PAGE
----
I originally thought of giving a daily update on our time here in El Campello but some days nothing happened and other days were very similar i.e. went for a cycle to Mercadona / had a soak in the pool or sea / had a barbecue / sat outside till late drinking wine, you get the picture…
So, in this blog, I’m only recounting events that don’t fall into the above category and to us at least are memorable.
Friday 24th of September.
I mentioned in the first blog of this series that I had bought a new Cadac Safari Chef barbecue and have to report it’s fantastic and a huge improvement on the previous model, but one of the accessories I’ve had for a while but not used much is a pizza stone and we came organised to use it by buying packets of pizza dough mix to make our own base then adding our toppings.
The first attempt did not go exactly to plan as I heated it on too high a heat but that aside it tasted delicious. Next month you will hopefully see a video of a load of different dishes cooked on the Safari Chef.
This is our first Friday evening at Camping El Jardin and with no chums to have Friday Night Drinks with, we (The Navigator) decided we should have a walk down to the beach to experience the refreshing cool breeze that usually blows in off the sea. Having already had a cycle this morning this was to be a doubling up on the daily exercise quota but it had been so incredibly warm today I put up no resistance. (It would have been futile anyway!)
So, after dinner and with the light fading, we set off, getting to the beach in darkness to find, yes, you’re ahead of me, there was no cooling breeze, not even a warm breeze – no breeze at all. Hey Ho!
We walked to the right and then crossed the tram line and road to head in the direction of the campsite. When we arrived back there at around 9pm, the outside seating area at the bar was full of people eating and drinking and the whole campsite was buzzing as the weekending Spaniards were in full attendance and meeting and greeting each other.
Now the difference between we Northern Europeans and the indigenous Spanish population is that we tend to eat between six and seven o’clock and the Spanish much later. As we extended our walk by going down one of the avenues which is exclusively populated by the seasonal Spanish caravan pitches, nearly every one had an awning full of people talking at machine gun speed or others were watching massive TV screens fixed to the side of their caravans. I knew we’d be in for a long night when in one of the awnings a woman was setting a long table with a dozen settings and it was about 9.30pm now.
The noise from all these social gatherings went on until midnight when it quietened down but there were still voices to be heard at 1pm until a rain shower dispersed them.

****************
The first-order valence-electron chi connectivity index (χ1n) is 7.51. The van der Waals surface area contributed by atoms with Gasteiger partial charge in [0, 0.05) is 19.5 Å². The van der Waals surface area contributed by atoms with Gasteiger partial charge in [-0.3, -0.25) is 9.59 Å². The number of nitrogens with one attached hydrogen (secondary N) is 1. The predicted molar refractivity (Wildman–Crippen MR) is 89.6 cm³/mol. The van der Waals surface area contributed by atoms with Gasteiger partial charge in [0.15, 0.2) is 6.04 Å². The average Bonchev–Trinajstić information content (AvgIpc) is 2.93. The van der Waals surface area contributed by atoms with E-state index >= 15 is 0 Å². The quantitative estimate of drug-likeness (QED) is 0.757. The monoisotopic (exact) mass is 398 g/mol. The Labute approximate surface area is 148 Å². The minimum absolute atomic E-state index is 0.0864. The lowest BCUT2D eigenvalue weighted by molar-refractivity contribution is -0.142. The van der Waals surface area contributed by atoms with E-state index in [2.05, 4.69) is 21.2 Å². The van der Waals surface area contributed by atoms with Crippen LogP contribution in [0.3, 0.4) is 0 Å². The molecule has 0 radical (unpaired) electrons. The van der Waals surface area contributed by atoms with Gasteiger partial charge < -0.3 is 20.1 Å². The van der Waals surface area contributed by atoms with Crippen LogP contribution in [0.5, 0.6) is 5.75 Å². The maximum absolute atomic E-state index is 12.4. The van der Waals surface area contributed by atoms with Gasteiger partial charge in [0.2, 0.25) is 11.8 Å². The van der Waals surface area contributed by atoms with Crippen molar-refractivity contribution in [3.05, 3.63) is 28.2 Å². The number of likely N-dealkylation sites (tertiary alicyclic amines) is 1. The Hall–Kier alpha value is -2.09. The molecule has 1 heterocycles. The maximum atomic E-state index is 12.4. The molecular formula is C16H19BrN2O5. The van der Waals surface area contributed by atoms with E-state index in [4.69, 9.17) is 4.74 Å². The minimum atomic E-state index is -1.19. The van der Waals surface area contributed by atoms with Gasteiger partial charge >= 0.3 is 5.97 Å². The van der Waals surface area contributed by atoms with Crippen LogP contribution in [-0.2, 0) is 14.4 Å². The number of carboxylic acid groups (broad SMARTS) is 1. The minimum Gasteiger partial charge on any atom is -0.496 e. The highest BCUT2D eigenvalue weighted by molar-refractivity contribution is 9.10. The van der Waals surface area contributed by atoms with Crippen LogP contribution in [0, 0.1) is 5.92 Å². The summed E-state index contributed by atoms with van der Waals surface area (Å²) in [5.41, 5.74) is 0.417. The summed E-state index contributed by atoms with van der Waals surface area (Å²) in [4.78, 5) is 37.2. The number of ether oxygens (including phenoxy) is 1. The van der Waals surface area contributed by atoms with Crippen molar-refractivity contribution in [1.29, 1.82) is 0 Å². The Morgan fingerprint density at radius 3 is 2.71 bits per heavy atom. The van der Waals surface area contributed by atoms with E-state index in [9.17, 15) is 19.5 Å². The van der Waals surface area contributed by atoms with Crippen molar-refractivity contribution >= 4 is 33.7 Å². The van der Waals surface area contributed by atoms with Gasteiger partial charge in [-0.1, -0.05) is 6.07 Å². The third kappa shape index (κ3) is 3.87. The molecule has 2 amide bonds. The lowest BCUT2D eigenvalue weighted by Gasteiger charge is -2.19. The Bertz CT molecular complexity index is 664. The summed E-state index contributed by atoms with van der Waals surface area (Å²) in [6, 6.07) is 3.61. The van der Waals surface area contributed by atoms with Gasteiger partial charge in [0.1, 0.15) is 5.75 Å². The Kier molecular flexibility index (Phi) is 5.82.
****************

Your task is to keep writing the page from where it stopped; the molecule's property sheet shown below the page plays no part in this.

Then, to cap a disturbed night’s sleep, we had the most incredible thunder and lightening storm with accompanying heavy rain drumming on the roof of the van.
There are certain world events that you will always remember where you were and on the first night of the first Gulf War I was in a hotel in Woking watching the bombing of Baghdad live on TV. The reason I mention this is that the hour long thunderous noise right above us and the lightening flashes reminded me of that night in Woking. The Navigator slept through it!
Tuesday 28th September
Bessie is not very well I’m afraid to report!
The symptoms more or less started when we arrived here but were not initially apparent. You may remember that I mentioned in the last blog that we had hired a Spanish gas cylinder from the site and this was going to mean that we would not be leaving the site to fill our Gaslow tanks.
The first symptoms appeared a few days after connecting it when we could detect a whiff of gas both inside and outside the van. The second symptom became apparent last Friday when the 11.8kg tank was empty – only four and a bit days after connecting it!
Had the site given us a half full cylinder? I ruled that out as the cylinder was very heavy when I connected it.
Was the fridge burning far more gas than usual to try and keep cool in this daily 80 degree heat? That theory was ruled out as the other British couple on the site were still on their first cylinder after three weeks here.
Ian, the other British person on the site came round to have a look and between us we think there are two problems.
1. There is a gas leak in the pipes somewhere.
2. There is a fault with the fridge as the ignition is not sparking on gas.
There is a local mobile caravan / motorhome repair service that can come to the site tomorrow and is a qualified Dometic engineer – and the bonus is that he is English.
Nothing else for it but to retire to the beach for the afternoon where the sea was warm and calm and we were not likely to get gassed down there!
Wednesday 29th September